Lewis & Short

2. rŭdis, is, f. (abl. sing. rudi, Capitol. Opil. Macr. 4, 5), a slender stick or rod.

  1. I. To stir with in cooking; a stirring-stick, spatula: versato crebro duabus rudibus, Cato, R. R. 79; so, ferreae, Plin. 34, 18, 50, § 170; cf. rudicula.
  2. II. A staff used by soldiers and gladiators in their exercises (perh. a wooden sword), answering to a quarter-staff, a foil (freq. and class.): (milites) rudibus inter se in modum justae pugnae concurrerunt, Liv. 26, 51; 40, 6 and 9 Drak. N. cr. (al. sudibus); Ov. Am. 2, 9, 22; id. A. A. 3, 515: rudibus batuere, Suet. Calig. 32.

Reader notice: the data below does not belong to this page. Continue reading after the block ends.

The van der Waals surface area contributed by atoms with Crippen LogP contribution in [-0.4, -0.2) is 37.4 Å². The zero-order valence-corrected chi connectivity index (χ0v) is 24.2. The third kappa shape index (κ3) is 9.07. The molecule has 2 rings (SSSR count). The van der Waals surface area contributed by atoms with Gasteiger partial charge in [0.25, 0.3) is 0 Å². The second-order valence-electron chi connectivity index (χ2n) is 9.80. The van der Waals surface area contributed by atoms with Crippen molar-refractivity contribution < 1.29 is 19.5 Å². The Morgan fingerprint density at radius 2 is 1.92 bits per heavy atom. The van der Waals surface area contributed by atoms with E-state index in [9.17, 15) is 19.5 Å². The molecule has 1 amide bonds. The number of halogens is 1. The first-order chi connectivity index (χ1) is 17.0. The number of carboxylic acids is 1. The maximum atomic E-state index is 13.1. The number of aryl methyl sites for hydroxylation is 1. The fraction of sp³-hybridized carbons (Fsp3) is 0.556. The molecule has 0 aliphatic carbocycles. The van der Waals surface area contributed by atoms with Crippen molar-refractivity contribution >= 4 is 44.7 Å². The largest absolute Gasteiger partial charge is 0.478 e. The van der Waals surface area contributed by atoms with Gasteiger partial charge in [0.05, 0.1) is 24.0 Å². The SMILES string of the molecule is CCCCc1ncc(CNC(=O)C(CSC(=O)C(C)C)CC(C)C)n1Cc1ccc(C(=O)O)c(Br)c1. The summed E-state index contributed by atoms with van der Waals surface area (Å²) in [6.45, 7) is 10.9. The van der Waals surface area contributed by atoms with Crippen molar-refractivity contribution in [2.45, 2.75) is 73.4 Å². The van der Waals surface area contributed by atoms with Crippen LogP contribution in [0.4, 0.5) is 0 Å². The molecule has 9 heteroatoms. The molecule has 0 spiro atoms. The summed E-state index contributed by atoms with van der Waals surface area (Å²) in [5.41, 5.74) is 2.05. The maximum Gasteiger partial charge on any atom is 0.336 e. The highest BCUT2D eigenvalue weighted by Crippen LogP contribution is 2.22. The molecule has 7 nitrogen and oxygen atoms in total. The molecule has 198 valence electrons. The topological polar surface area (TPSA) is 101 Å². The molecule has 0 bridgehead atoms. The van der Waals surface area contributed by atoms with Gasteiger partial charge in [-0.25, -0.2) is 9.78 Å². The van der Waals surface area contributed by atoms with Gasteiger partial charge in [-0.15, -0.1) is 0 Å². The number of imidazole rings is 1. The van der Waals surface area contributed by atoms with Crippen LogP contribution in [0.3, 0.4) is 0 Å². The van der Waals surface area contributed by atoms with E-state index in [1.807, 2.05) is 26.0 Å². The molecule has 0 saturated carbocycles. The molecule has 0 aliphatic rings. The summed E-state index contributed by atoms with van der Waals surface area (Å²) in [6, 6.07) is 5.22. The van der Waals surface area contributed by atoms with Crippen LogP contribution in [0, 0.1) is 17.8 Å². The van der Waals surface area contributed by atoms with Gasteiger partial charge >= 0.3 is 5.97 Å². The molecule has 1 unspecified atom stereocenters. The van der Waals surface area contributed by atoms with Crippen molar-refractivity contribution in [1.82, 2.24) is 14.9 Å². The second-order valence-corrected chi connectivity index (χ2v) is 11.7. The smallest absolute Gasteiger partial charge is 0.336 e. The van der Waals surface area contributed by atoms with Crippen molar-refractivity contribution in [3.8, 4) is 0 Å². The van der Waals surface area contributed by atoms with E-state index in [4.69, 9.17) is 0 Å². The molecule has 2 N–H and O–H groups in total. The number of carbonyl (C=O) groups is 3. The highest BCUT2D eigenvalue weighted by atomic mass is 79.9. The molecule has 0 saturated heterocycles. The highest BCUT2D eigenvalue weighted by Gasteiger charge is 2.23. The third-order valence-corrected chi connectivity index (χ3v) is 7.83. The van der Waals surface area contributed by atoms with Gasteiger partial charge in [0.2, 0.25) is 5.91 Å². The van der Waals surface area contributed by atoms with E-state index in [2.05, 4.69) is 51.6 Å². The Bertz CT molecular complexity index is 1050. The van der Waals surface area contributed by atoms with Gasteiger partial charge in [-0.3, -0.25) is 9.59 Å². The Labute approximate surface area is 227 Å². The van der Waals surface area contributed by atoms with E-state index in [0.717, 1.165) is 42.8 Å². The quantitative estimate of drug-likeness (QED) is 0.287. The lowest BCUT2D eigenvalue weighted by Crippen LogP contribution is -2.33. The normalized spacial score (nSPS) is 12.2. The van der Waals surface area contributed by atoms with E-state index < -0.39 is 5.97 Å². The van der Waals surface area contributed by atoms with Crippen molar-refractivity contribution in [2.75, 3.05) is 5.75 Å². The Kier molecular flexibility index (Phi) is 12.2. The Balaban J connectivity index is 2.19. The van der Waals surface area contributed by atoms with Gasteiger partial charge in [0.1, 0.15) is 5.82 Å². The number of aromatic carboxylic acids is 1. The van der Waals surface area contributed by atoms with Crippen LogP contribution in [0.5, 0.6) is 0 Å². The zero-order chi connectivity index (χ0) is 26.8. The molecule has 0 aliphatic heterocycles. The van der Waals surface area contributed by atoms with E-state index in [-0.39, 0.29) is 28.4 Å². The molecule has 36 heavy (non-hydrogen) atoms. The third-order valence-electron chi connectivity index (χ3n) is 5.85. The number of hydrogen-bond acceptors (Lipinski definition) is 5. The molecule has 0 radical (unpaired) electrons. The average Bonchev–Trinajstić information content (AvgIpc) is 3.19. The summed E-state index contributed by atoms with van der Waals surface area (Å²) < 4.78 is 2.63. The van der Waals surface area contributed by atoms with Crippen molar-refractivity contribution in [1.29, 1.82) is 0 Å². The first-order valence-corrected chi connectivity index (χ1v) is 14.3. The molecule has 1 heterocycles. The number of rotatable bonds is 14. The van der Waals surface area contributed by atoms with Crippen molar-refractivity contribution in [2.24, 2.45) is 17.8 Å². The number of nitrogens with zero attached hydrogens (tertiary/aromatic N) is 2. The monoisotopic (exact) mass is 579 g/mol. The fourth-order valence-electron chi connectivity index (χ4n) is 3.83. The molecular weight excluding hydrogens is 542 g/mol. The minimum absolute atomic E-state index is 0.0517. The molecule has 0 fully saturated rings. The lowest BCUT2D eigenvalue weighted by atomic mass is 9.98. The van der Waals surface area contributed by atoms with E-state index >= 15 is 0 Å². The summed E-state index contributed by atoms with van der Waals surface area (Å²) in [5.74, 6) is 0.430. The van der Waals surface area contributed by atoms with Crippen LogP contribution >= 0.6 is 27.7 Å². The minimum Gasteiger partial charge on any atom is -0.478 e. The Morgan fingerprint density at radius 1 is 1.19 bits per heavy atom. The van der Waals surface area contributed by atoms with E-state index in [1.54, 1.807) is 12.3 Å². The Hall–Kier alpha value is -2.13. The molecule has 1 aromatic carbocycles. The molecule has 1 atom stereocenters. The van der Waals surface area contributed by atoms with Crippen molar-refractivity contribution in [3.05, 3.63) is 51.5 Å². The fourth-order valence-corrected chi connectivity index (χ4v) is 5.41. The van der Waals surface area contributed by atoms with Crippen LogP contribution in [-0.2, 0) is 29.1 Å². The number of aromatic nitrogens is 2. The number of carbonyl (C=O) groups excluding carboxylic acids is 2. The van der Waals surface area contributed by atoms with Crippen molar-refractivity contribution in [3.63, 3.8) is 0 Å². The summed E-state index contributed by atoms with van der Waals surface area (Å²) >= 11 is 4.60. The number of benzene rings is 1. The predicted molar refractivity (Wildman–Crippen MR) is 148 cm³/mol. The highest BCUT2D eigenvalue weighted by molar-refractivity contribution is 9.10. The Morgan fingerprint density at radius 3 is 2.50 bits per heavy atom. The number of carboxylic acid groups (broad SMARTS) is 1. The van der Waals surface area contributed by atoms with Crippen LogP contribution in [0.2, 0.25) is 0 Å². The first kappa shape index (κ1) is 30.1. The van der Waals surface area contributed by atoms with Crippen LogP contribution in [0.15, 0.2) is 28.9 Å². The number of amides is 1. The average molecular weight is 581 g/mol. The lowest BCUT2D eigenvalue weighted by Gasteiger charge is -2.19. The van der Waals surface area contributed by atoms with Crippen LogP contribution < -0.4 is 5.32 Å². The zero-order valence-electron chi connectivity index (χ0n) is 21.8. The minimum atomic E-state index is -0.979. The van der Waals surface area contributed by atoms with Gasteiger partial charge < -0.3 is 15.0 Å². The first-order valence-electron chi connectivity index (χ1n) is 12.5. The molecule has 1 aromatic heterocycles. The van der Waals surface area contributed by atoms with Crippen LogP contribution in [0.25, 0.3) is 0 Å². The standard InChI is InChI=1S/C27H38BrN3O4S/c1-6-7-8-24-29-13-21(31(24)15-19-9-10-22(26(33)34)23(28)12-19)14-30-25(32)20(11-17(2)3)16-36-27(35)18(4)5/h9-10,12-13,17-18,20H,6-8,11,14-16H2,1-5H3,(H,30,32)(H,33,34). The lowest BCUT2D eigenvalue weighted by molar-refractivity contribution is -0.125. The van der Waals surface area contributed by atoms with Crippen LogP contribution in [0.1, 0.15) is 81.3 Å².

Hence, transf.: PRIMA or SVMMA RVDIS (also in one word, SVMMARVDIS), the first or head fencer, the fencing-master, Inscr. Orell. 2575; 2584: SECVNDA RVDIS, the second fencer, the fencing-master’s assistant, ib. 2573 sq.
    A gladiator received such a rudis when honorably discharged (whence he was called rudiarius): tam bonus gladiator rudem tam cito accepisti? Cic. Phil. 2, 29, 74: acceptā rude, Juv. 6, 113: essedario rudem indulgere, Suet. Claud. 21.
    And hence transf. to other persons who receive an honorable discharge: tardā vires minuente senectā, Me quoque donari jam rude tempus erat, i. e. to dismiss, discharge, Ov. Tr. 4, 8, 24; id. Am. 2, 9, 22; cf.: spectatum satis et donatum jam rude, Hor. Ep. 1, 1, 2 (v. Orell. ad h. l.): ergo sibi dabit ipse rudem, Juv. 7, 171; Mart. 3, 36, 10.